The New Jim Crow

on May 25, 2012 in Blog by

Thank you, Deborah Meier, for being able and willing to reveal your own racism! As Meier tells Diane Ravitch in the blog they write to each other and willingly share with the world:

I think I have fallen into the trap, too, when pointing out that the white poor face many of the same obstacles that the black and Hispanic poor do. I, too, have been urging a more colorblind attack on our school system’s miseducational policies. Tactically, it might have seemed wise, but factually, it’s nonsense.

Meier’s realization was prompted by Michelle Alexander’s book, The New Jim Crow, which describes how mass incarceration—disproportionately visited on people and, more specifically, men of color—has reproduced the infamous system of racial control in our supposedly “colorblind” era. As Alexander describes in painful detail, the injustices of that now-renounced system are revisited without remorse or question on “felons” who, due to their “crimes,” do not deserve the privileges of citizenship. Discrimination in employment, housing, voting, education, and public benefits becomes the unquestioned law of the land—just as Jim Crow became the law of the land not so long ago.

When I first read the book last fall, I remember thinking about the various ways we justify and legitimize oppression. The myth of meritocracy allows us to perpetuate inequities in the name of justice and just desserts. As Meier alludes to, we see this as much in schools as we do in the justice system. Disproportionality in discipline is justified and legitimized by our belief in “bad” students of color who do not know how to behave. These same students are met at school doors with police officers and metal detectors that remind them daily of the system’s belief that they cannot be trusted. The “achievement gap” is rationalized as an outcome of failing students who do not care about their education and parents who do not care about (or do not know how to raise) their children rather than as a natural outgrowth of a racist system.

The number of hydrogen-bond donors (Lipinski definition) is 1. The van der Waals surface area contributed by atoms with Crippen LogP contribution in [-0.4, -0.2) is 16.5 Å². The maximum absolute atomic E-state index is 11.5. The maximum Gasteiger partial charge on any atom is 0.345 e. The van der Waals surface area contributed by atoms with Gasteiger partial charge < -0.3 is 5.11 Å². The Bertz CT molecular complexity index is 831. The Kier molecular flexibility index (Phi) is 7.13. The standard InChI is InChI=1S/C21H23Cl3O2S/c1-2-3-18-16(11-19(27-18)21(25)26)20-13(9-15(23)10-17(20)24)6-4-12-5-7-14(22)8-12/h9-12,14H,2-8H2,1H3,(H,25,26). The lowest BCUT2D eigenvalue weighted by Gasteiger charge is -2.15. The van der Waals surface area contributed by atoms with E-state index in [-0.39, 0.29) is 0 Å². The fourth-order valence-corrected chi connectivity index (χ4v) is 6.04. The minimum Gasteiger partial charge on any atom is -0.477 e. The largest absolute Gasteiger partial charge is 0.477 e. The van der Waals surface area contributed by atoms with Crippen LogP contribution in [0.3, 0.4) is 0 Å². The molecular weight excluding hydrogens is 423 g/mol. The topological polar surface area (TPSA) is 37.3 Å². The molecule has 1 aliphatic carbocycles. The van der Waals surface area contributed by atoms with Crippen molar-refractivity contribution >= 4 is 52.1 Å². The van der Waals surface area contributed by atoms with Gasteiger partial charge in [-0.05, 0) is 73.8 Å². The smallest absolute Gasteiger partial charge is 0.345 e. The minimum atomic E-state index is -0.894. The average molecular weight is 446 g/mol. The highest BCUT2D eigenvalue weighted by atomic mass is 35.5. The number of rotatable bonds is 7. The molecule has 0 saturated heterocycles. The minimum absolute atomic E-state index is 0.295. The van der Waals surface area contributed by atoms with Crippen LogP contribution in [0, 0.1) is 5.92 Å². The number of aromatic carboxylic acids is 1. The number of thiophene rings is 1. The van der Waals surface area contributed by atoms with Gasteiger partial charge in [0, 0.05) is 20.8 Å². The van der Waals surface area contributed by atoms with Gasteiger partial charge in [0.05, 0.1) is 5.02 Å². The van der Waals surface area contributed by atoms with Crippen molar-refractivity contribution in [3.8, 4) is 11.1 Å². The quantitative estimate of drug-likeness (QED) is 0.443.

Meier ends her blog with this advice:

The manufactured school “crisis” we are living through may have much to learn from the “crime” and “drug” crisis that has built prisons instead of schools, torn fathers from children, and then blamed their mothers for not having husbands; given additional voting power and funding to the towns where they were imprisoned and less to the districts where their families lived; and on and on. We fell for that one—so we need to be sure we don’t fall for the “school crisis” as an excuse for separating black children from white children, treat disobedience in schools for black children as cause for exile and shame, and claim there is no space or funds for small class sizes because we are spending so much to control “unrest”—billions on policing and confining fellow Americans in prisons.

Meier is speaking her truth and that truth is the real crisis. So, if you haven’t read this book, please read it. If you haven’t considered the tenor and framing of the current educational crisis, please consider it. We are at a crossroads where we can martial our talents and skills to fully address the issue of racial discrimination in our systems of education, prison complex, and social institutions, or we can continue to perpetuate the same injustices and cry, “We’ve done what we can,” when really we haven’t.

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